evident and obvious that no body was there--that I must have been dreaming
of one. I returned to bed, and had not long fallen asleep when the same
vivid dream recurred; the same waking disturbance occurring while awake.
As long as I lay gazing on the floor I could not dispossess my mind of
that appalling vision; but when I started up and stood erect it vanished
at the first glance.

“‘Again I returned to bed, dozed, dreamt again of poor L. E. L.’s
lamentable end, and of her remains in the same spot; again awoke, and
arose with the same strange results.

“‘There was no more disturbance that night of which, at least, I was
conscious, but when morning came fever was on me in unmistakable force in
its worst form, and partial delirium set in the same night. I was reduced
to the last extremity about the third or fourth night of my illness, when
a conviction seized on my mind that it was absolutely essential to my life
that I should not pass another night in Cape Coast Castle. I caused the
negro servant I had fortunately brought out with me from England to have a
litter prepared for me at dawn, and stretched on this litter, hardly able
to lift hand or foot, I was carried out of my bed by four native soldiers,
and was conveyed to the house of a merchant, and countryman of mine, to
whose care and kindness I owe my life. So much for a visionary precursor
of fever on the west coast of Africa.’

“In neuralgia, disturbed dreaming is occasionally a prominent symptom. In
an obscure case I was led to make what I believe to be a true diagnosis
from the indications furnished by the patient’s dreams. The individual in
question is a man, aged about 45, of an anemic habit, confined by a
sedentary occupation, who, for many years, had suffered from hemicrania,
which lately had become more intense, and the intervals shorter. A couple
of days before the attack his sleep becomes broken by unpleasant dreams,
and when the paroxysm has attained its height, he invariably dreams that
he is the helpless victim of a persecutor, who finishes a series of
torments by driving a stake through his skull. During his recovery from
each attack, he states that his dreams are of a most agreeable character,
though so vague that he cannot give any account of them. The frequent
repetition of his dreams leads me to conclude that there is some osseous
growth within the cranium, and that the vascular distention accompanying
the neuralgic attack occasions pressure upon this, giving rise to the
sensation I have referred to, while the subsequent feeling of comfort
results from that pressure being removed.”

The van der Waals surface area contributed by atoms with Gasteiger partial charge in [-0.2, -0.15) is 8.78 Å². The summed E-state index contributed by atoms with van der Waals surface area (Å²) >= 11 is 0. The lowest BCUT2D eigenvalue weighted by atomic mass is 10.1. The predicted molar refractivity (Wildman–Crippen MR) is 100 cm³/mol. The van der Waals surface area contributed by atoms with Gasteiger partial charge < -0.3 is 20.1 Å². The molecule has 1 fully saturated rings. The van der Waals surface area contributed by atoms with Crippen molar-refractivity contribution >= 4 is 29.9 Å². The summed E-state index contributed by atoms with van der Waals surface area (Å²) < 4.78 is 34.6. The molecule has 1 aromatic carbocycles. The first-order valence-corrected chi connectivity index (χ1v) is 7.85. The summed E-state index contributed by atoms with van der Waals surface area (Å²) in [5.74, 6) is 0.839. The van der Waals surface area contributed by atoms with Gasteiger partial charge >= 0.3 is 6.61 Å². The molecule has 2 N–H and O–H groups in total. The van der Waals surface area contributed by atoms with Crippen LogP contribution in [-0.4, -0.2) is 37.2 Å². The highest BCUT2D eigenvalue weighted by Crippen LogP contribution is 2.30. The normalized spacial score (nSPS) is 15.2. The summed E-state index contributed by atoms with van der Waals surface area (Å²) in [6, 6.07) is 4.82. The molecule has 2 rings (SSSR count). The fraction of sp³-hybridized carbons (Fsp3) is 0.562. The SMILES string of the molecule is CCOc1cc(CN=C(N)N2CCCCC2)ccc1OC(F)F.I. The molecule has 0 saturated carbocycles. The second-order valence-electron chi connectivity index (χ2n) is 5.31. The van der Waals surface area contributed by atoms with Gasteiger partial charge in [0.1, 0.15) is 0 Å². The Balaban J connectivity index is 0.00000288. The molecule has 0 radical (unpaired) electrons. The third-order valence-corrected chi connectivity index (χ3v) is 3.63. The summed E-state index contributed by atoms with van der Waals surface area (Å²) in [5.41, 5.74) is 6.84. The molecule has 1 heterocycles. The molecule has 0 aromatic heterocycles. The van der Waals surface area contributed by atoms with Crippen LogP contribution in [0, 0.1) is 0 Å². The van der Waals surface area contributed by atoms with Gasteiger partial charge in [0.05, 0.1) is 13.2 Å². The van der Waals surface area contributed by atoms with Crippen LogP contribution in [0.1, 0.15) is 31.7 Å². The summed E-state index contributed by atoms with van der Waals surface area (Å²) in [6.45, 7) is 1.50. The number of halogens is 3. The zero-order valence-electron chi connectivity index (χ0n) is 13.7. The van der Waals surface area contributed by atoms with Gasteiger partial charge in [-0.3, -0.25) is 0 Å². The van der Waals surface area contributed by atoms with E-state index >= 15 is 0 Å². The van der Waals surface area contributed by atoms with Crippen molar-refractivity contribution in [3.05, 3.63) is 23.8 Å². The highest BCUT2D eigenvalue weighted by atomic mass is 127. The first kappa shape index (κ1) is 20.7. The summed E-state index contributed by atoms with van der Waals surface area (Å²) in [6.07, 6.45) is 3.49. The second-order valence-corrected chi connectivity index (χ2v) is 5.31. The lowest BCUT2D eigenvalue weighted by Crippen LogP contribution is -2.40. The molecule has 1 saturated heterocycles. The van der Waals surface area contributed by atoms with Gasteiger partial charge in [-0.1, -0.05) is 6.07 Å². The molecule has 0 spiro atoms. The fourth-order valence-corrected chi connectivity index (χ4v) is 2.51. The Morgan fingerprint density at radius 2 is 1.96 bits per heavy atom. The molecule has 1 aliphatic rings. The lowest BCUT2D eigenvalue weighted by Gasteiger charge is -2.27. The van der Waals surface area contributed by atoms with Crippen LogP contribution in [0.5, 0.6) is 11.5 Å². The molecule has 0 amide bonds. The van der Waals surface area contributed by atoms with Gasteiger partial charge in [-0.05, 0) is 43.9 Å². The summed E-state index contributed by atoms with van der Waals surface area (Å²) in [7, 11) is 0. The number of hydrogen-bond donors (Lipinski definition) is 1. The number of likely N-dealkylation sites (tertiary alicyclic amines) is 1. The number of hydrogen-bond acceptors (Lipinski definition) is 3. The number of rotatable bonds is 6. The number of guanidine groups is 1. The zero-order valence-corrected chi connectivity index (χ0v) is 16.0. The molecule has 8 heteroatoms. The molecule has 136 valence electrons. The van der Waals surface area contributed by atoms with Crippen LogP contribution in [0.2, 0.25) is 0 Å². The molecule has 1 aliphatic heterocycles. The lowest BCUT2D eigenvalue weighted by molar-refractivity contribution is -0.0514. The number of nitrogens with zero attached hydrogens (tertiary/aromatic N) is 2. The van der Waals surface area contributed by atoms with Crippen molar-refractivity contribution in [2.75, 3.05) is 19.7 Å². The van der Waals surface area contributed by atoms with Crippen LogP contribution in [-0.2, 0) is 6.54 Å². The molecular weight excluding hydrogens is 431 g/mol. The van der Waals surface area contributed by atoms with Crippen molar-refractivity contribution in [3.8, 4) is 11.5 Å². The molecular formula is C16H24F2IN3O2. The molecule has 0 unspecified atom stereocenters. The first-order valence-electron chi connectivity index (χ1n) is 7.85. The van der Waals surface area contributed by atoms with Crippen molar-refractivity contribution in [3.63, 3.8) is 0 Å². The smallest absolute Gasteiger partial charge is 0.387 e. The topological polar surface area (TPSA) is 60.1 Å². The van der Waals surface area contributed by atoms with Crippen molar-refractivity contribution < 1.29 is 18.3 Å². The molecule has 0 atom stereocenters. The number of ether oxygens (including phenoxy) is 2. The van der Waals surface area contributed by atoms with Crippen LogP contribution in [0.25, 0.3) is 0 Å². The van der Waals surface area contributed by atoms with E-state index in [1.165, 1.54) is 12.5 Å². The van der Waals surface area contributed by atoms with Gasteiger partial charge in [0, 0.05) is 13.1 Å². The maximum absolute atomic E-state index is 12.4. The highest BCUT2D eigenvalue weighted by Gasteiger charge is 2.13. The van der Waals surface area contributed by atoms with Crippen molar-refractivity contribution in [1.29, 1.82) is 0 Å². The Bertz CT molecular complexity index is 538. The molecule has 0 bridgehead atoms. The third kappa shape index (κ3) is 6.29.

A case has been recently published[95] in which the dream immediately
preceded, or perhaps even accompanied, the morbid action. A German, aged
45, of a nervo-sanguineous temperament, went to bed at 11 P. M., feeling
as well as usual. Between 12 and 1 o’clock he dreamed that he saw his
child lying at his side, dead. He was very much frightened, and at once
awoke, to find that his tongue was paralyzed, and that he could not talk.
The faculty of speech and the ability to move the tongue remained impaired
for four months.

For several years past I have made inquiries of patients and others
relative to their dreams, and have thus collected a large amount of
material bearing upon the subject. With reference to the point under
consideration, the data in my possession are exceedingly important and
interesting. Among the cases which have come under my observation of
diseases being preceded by morbid dreams, are the following:

A gentleman, two days before an attack of hemiplegia, dreamed that he was
cut in two exactly down the mesial line, from the chin to the perineum. By
some means union of the divided surfaces was obtained, but he could only
move one side. On awaking, a little numbness existed in the side which he
had dreamed was paralyzed. This soon passed off, and ceased to engage his
attention. The following night he had a somewhat similar dream, and the
next day, toward evening, was seized with the attack which rendered him
hemiplegic.

Another dreamed one night that a man dressed in black and wearing a black
mask came to him and struck him violently on the leg. He experienced no
pain, however, and the man continued to beat him. In the morning he felt
nothing, with the exception of a slight headache. Nothing unusual was
observed about the leg, and all went on well, until on the fifth day he
had an apoplectic attack, accompanied with hemiplegia, including the leg
which he had in his dream imagined to have been struck.

A lady, aged forty, who had been a great sufferer from rheumatism for many
years, dreamt one afternoon, while sitting in her chair in front of the
fire, that a boy threw a stone at her, which, striking her on the face,
inflicted a very severe injury. The next day violent inflammation of the
tissues around the facial nerve as it emerges from the stylo mastoid
foramen set in, and paralysis of the nerve followed, due to effusion of